RELATED: Bristol schedule " Paint schemes for Bristol It's no longer the pits, figuratively speaking, when setting up shop in a pit stall on the backstretch at Bristol Motor Speedway. Because it is the only track that still features pit stalls on the front (Nos. 1-22) and back (Nos. 23-43) of the track, teams forced to pit on the backside of the tiny, half-mile bullring often found themselves at a competitive disadvantage, hitting pit road only after those stopping on the frontstretch had already been in for service. Teams pitting on the frontstretch entered pit road at the exit of Turn 4 while those pitting on the back remained behind the pace car until they reached the exit of Turn 2 and were allowed to drop down onto the backstretch of pit road. That changed in 2002 when track officials began requiring all cars to enter pit road in Turn 2, regardless of where their pit stall was located. Now, teams pitting on the frontstretch must maintain pit road speed all the way around to their respective pit stalls before returning to the track in Turn 1. Those pitting on the backstretch get service first, but must also maintain pit road speed all the way back around to Turn 1, still utilizing pit road, before returning to the track as well. It hasn't lessened the advantage of qualifying on the pole and choosing the first pit stall closest to the pit-out area in Turn 1 – that remains a prime piece of real estate regardless of track location. Matt Kenseth , winner of the spring race at BMS, started on the pole and was pitted in pit stall No. 1. But Kenseth also won from a backstretch pit stall (in the 2013 night race at BMS) as did Kasey Kahne (in the spring race of '13). Four of those finishing in the top 10 in this year's spring race at Bristol pitted on the backstretch. When under green, teams pitting on the frontstretch enter pit road off of Turn 4 while those pitting on the backside of the track enter at Turn 2. BMS hosts the NASCAR Camping World Truck Series on Wednesday night with the running of the UNOH 200 . The Food City 300 NASCAR XFINITY Series race is set for Friday night and on Saturday the track hosts the annual Irwin Tools Night Race (7:30 p.m. ET, NBCSN, PRN, SiriusXM). Split Decision NASCAR officials took no action beyond obtaining the splitters from the Team Penske No. 2 and 22 entries prior to last weekend's NASCAR Sprint Cup Series race at Michigan International Speedway, leaving most folks to wonder what all the fuss was about. On Sunday morning, officials said the splitters on the cars of Brad Keselowski (No. 2) and teammate Joey Logano (22) were "so close ... we just asked the team to err on the safe side and asked them to switch to a clean splitter." The two pieces were evaluated this week at the NASCAR Research and Development Center in Concord, N.C. A Reason for Increase in Violations There number of violations on pit road this past weekend at Michigan tripled compared to the series' visit there in June. However, the June race was cut short by rain, with only 138 of the scheduled 200 laps completed. This past weekend's race saw 24 penalties handed down for pit road miscues compared with eight in the series' first stop at the 2-mile track. Tires Good to Go The tire codes for this weekend's Sprint Cup , XFINITY and Camping World Truck Series races at Bristol are unchanged from recent combinations used at the concrete half-mile, according to Goodyear officials. It is the only track where this particular set of tire codes are currently used.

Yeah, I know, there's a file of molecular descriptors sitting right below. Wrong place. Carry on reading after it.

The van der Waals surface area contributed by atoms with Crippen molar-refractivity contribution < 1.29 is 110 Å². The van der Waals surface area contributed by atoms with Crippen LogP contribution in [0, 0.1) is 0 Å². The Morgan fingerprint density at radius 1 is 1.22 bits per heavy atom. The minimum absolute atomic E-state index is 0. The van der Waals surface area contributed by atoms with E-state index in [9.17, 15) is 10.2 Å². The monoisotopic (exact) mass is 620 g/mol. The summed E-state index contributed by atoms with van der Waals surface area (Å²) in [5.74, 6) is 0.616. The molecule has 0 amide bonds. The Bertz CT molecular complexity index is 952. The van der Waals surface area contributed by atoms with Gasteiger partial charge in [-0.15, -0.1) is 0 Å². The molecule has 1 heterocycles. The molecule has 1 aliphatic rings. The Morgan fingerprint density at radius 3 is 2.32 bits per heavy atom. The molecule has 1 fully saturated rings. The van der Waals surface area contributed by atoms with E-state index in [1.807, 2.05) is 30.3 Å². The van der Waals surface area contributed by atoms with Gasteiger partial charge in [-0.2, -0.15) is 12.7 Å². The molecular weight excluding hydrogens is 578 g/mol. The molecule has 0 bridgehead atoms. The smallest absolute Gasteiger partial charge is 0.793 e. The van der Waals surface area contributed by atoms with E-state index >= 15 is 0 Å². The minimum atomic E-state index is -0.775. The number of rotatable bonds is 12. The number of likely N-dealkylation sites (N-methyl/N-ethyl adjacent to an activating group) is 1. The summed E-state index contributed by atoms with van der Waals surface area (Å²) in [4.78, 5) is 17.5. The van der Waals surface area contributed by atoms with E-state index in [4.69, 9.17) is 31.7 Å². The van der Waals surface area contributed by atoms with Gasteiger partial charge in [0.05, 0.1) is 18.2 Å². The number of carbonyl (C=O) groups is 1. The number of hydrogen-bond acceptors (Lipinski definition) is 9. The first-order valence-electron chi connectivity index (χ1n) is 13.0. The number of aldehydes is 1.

NASCAR fans, check your calendars. Sure, it’s hot and humid outside -- it is August, after all -- but this week feels a lot like Christmas, doesn't it? Saturday marks one of the premier days of each year in motorsports -- we'll be runnin' 'em under the lights at Bristol Motor Speedway in the Irwin Tools Night Race (7:30 p.m. ET, NBCSN, MRN, SiriusXM). For many, the night race at Bristol is the most-anticipated event of the NASCAR Sprint Cup Series season, even ranking ahead of the Daytona 500 . Seeing that race live is something special, something sure to be on every fan's ultimate bucket list. So that has us wondering -- what's on your bucket list? NASCAR.com's Pat DeCola and Jessica Ruffin offer their personal ones, and you should feel free to list your own down in the comments section. DeCola: My NASCAR bucket list? Man, that's a tough one. The sport has so much history at so many different tracks for so many different reasons, it's hard to narrow it down. For starters, I think I'd want to knock the Brickyard 400 at Indy off my list. The Brickyard is arguably the most famous track in the world -- certainly in the United States -- and I have a sneaking feeling the history runs so deep there that you can breathe it in just as easily as the exhaust from 43 cars running around a 2.5-mile rectangle at 200 mph. Indy's an obvious bucket list item. RELATED: Busch wins Indy for third straight victory Ruffin: Stepping on those celebrated bricks and looking up at the famed pagoda is nothing short of a NASCAR dream, Pat. Indy definitely makes my list, too. And while it's much smaller and less glamorous than Indianapolis Motor Speedway, I'm going to throw Martinsville Speedway on my NASCAR bucket list. As the oldest track on the circuit, Martinsville takes you back in time to the roots of racing. All the greats from Fireball Roberts to Junior Johnson to Richard Petty to Dale Earnhardt have wheeled race cars around the paperclip oval. Watching old-school short-track racing from the grandstands -- which all have a spectacular view -- while munching on a legendary Martinsville hot dog is a must-do for any diehard fan. DeCola: Tell me about it. Much to my cholesterol-level's dismay, Martinsville probably makes my bucket list for the hot dog, alone. Continuing down the history trail here, another one any fan would be thrilled to cross off their list is Darlington Raceway, especially for this year's Labor Day Throwback race. Sure, the summer trips to Myrtle Beach are great, but driving along the outside of the landmark track along the way only makes me wish I could be standing in the infield, watching those killer throwback schemes race to take home the biscuit race for one of NASCAR's majors -- the Bojangles' Southern 500 . RELATED: NASCAR.com names NASCAR's Majors Ruffin: This year's throwback schemes at Darlington are going to be incredible -- fans can bet they'll be transported back to another age of racing when they watch Kevin Harvick 's old-school Budweiser scheme turning laps around the speedway Labor Day weekend from the infield. Another place that makes my bucket list possibly for the infield alone is a "Big One" -- good ole Talladega. Located in the heart of Dixie, the larger-than-life tailgating -- which includes everything from mud wrestling to weddings -- and passionate fans make 'Dega a must-stop on the circuit. The racing's pretty awesome, too, with the superspeedway-style drafting, high speeds and crazy, multi-car pile-ups. And if someone like Junior -- the 'Dega fan favorite -- takes the checkered, the contagious post-race excitement is bound to leave you singing "Sweet Home Alabama" all the way home. DeCola: Home, you say, eh? Well, there's no better place to call home than Daytona International Speedway, which may as well consider itself the flagship track of our entire sport. Sure, I've been there before, but guess what -- the annual season-opening Daytona 500 should be on every NASCAR fan's bucket list … every year. One of the most unpredictable, enthralling races of the entire season, there's no reason to "cross it off" if you've been there before. Once is surely not enough. Ruffin: Daytona International Speedway isn't called the World Center of Racing for nothing, that's for certain. It's an iconic track and the Daytona 500 -- NASCAR's Super Bowl -- is the perfect way to open up the NASCAR season. Let's fast forward from the first race to the last race now: The season finale at Homestead-Miami Speedway. While it's not considered a NASCAR Major in everyone's book (see what we do consider the four NASCAR Majors here ), the final race of the season is a bucket list item simply for the sake of it being the race that ultimately decides the NASCAR Sprint Cup champion. Judging by the exciting, nail-biting atmosphere it created last season with four drivers all vying for the title, Homestead's popularity and hype is bound to increase. Not to mention its located in beautiful south Florida -- so why not make a vacation out of it?